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Ian Rathbone

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  1. You need an ochre but there is no Humbrol equivalent so mix No.9, Tan with No. 69, Gloss Yellow roughly 50:50, then add a tiny drop of green. You will end up with a khaki colour which is ideal for the lining on MR & LMS non corridor stock and vans. When the shows reopen get some Precision 'Ochre Brown' or M&GN 'Golden Gorse'. Hope this helps. Ian R e
  2. Barry Is your Black 5 a Scottish engine? The classification 5MT was only used on engines painted in Scotland. South of the border it was simply '5'. Regards Ian R
  3. Taz My mistake, the colour is called 'Ochre Brown' and is RAL 8001, it doesn't have a P number. M&GN Golden Gorse P625 is very close and is one I have used. Ian R
  4. Use Precision Lining Ochre or a mix of Humbrol Gloss Yellow (69) and Tan (9), about 50:50. Ian R
  5. Thank you to those who helped out. Maedhbh is now with a happy customer. The kit, most of you will know, is by Studio Scale Models and was built by Mike edge who has scratch and kit built a number of GNRI locos in 4 and 7mm scales. This one is built to run on EM gauge track as a compromise between 16.5 & 21mm. Keep safe Ian R
  6. The 800 is now complete using the transfers provided in the kit for the coat of arms, GS and buffer beam number, varnished overall, glazing and tender coal. Regards Ian R
  7. All the painting is now complete. Lining to follow. I did the yellow lining, with a bow pen, first as this is the most prominent. The position of the lining is dictated by all those rivets, some not quite in the right place, especially on the splashers. Black lining to follow. The interior of the cab is more than just brown below and cream above. There is a black band at the bottom, level with the top of the slashers. The model splashers are a little large so this runs just below the top. The brown/cream junction is level with the top of the cab doors (absent here). There is also a 2" wide brown border on the rear edge of the cab. The black lining was a pig to put on. Most of it goes over rivets so there was a danger of flooding as the bow pen clattered over the rivets. The loco valance is less than a millimetre deep yet there has to be room for the green, the yellow and the black. I noticed from photos that there is a black border to the buffer beam, I presume the tender is the same. I liked the system for locating the tender axle boxes and springs. It meant they could happily be left off until painting and lining was complete - it made it so much easier. All for now. Ian R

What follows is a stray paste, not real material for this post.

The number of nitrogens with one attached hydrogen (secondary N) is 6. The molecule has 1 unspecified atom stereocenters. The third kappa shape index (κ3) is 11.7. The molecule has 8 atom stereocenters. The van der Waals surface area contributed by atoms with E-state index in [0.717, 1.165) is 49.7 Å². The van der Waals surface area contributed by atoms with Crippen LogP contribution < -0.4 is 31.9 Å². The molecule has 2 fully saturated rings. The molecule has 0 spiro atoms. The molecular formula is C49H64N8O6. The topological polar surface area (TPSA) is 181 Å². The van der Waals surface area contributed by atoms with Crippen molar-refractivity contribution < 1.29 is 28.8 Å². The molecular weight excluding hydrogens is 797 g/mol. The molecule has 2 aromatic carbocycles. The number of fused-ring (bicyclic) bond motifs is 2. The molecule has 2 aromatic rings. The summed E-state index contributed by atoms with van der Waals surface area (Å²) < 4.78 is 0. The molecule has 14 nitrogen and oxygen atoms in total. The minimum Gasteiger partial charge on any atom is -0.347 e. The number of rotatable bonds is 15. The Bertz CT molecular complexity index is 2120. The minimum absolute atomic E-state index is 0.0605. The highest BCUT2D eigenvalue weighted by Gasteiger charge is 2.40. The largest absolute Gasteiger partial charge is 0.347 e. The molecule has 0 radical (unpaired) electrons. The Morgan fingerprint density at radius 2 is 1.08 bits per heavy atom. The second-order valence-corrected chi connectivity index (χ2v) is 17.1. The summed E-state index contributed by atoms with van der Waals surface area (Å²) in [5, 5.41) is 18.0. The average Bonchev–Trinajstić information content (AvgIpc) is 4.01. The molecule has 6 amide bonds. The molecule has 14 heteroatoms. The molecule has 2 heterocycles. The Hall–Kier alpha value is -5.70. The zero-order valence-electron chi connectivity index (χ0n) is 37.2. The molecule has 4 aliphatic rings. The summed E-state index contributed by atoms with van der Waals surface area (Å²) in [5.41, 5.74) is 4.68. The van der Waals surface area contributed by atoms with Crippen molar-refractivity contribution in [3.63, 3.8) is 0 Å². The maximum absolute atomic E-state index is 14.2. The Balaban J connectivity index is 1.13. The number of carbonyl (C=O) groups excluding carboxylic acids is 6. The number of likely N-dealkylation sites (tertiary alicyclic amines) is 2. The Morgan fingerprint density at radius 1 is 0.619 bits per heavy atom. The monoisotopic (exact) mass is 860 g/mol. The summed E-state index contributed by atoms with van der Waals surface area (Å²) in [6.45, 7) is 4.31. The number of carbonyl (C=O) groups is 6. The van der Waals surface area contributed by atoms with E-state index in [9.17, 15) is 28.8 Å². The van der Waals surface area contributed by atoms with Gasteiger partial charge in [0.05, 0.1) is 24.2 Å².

8. Painting is progressing well on the 800 class (which is to be 800 not 801). The first photo shows the result after spraying the body colour over a grey etching primer. The next is after masking and spraying the major black parts. The loco frames had already been painted by the builder (Mike Edge). And with the masking removed, together with some of the other bits. The wheels were brush painted, somewhat tediously. More anon. Keep safe. Ian R
  9. Thank you Eion for the cab photos. Just what I needed. Regards Ian R
  10. Back to the topic! I've sprayed the main body colour but the next problem is the cab interior colour. What colour is the underside of the roof, ditto cab walls? I assume CIE would have continued the GSR scheme so the preserved 800 cab colour would be correct. Can anyone help out please? Thanks in advance. Regards Ian R
  11. Thank you for your replies. There is a video on YouTube of GW railcar No. 22, its upholstery looks like the colour I'm looking for. Any comments? Regards Ian R
  12. I am painting a model of 801 which is to be in the early bluey-green colour. Can anyone point me in the right direction regarding a mix or reference for this elusive colour? Ian R
  13. A few points. Phoenix two part etching primer is good providing you add cellulose thinners to the mix, it won't work otherwise. Mix the Phoenix thinners and primer 1:1 then add 2 parts cellulose thinners. Spray lightly, you don't need much. Etching primer is meant for brass and nickel silver and has little effect on white metal where a filler primer, rubbed down, does a better job. Just remember to give your airbrush a good clean with cellulose thinners, which I am sure is available in Spain. BR green is not Brunswick Green, it is Mid Chrome Green (or Landrover Deep Bronze Green). Brunswick was used by the GCR and SECR; it has more blue in it. In BR livery the A2 should have green valances, not black. Regards Ian R
  14. I have seen this and someone doing a photoshop of one A1 in Great Central livery. Was this the A1? Definitely not photoshopped. I've done 'North British' too. Both locos are repainted Bachmann. Ian R
  15. I've been using Precision paints for over 40 years. Thin with white spirit 50:50 then test on a flat sheet and adjust if necessary, (I rarely have to). Spray a mist coat on the model first to see where the shadows are and then a wet coat, watching the paint surface very closely to avoid runs. Good lighting is essential. A series of light coats is a safe method but this tends to give quite a matt finish which is no good for transfers or lining. I always use their gloss paints. I have no problems spraying at about 20deg C. There is a good book that covers this Ian R
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